Bob Bryan, Business Insider, GOLDMAN: The US bond market is getting ‘overrun’, here.
The bond market is setting a multitude of records right now. Over $13 trillion in bonds have negative yields, US Treasury bonds have hit record lows, and US corporate bonds have sunk to lows not seen since Marilyn Monroe was starring in films.
Francesco Garzarelli, cohead of Goldman Sachs’ market and macroeconomic research teams, put the issue very simply: The market is pricey.
Wolf Richter, Business Insider,Negative interest rates are ‘one of the greatest scams in the history of mankind’, here.
US Treasuries set new records on Friday: The 10-year note rose to a new high, with the yield dropping to a new low of 1.366%. The 30-year Treasury bond also hit a new high, with the yield dropping to 2.11%, a record low.
If 2.11% sounds like a miserably low return for tying up your money for three decades of hell and high water, it’s practically bond nirvana for whatever else is out there.
The German government, paragon of fiscal rectitude at the moment, one of the few AAA-rated governments left on earth, is able to charge investors for lending it money: the 10-year yield ended the week at a negative -0.187%; the 30-year yield is still positive at 0.35%, but creeping closer to zero.
The Vampire Squid, here. Looks like the formula is becoming clear. NIMo should move to a cross of The Vampire Squid, Godel’s Lost Letter, and Princeton Election Consortium to find an audience of Bank Treasurers and Fed Regulators. The global banking environment will provide growth opportunities, so this will focus on USD assets for a short period of time before going global. The premise is the Princeton Bank Consortium will be able to source sufficient public data to run stochastic forward simulations that will allow us to back out efficiency information about individual banks. Banks are giving away about a factor of 1000 in floating point performance to what we can source via x86 or Sparc cloud. That advantage will not last forever but it seems stable enough to establish the modeling and analytics for the Princeton Bank Consortium (PBC). PBC can start by simulating all USD assets and liabilities and establishing quarterly benchmarks to track the bank CCAR submissions. Do they make sense in aggregate? How does the static scenarios hold up under forward stochastic simulation with he FED econometric projects. The computational advantage should make for a compelling narrative for evaluating US Federal Reserve and Individual bank announcements. We will do this in open source for the unoptimized versions so everyone can play. PBC will run optimized version of the open source code to generate the projections. PBC can run as a second opinion on the published forecasting results. As PBC takes on non-dollar assets it can sharpen the coverage of individual banks.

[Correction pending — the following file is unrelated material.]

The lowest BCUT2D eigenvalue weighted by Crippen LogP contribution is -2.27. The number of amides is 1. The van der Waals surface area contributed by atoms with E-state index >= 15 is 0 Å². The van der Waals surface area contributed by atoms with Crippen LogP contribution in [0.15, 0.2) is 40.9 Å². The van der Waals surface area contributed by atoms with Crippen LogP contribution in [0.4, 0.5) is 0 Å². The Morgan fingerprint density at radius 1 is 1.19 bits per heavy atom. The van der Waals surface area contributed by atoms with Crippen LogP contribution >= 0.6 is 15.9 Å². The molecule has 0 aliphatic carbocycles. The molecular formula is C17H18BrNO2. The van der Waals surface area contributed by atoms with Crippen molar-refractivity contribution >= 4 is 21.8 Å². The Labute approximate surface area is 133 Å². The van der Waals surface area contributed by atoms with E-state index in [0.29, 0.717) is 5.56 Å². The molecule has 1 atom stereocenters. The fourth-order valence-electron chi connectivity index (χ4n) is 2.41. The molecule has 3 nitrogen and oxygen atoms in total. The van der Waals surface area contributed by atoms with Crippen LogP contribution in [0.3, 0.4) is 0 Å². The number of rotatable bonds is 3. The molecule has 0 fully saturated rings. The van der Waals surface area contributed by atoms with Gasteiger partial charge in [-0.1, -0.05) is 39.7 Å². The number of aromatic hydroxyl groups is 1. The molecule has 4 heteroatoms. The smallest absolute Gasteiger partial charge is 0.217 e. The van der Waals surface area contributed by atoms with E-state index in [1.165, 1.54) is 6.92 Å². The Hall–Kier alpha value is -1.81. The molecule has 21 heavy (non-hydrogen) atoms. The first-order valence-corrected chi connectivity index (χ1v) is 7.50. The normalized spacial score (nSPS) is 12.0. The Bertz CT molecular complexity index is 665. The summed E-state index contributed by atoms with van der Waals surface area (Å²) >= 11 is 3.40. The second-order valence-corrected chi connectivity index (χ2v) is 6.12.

After nearly two years at Goldman in the Investment Banking Group, I would get many emails and Linkedin requests with prospective and eager undergraduates with questions like, “what are your hours, what’s your favorite deal, what do you do everyday”. On the other spectrum, my non-finance friends were mostly oblivious to what Investment Bankers do except for the fact that we work long hours and always run late to dinner plans… In my family, my mom would marvel when I taught her P/E, EV/EBITDA multiples and how they could be used to compare companies that would make for more informed equity investment decisions.
From likes of the above experience, it became clear that there has been a lack of education and transparency within the finance industry. Consequentially, there is a social stigma associated with working in finance nowadays that isn’t usually positive, some reasons valid and some not. By providing more education and transparency, we can make more well-informed opinions and decisions with respect to finance (and those who work for it). The Vampire Squid attempts to bridge this gap and hopefully dispel (or confirm) many of the myths and rumors that exist today.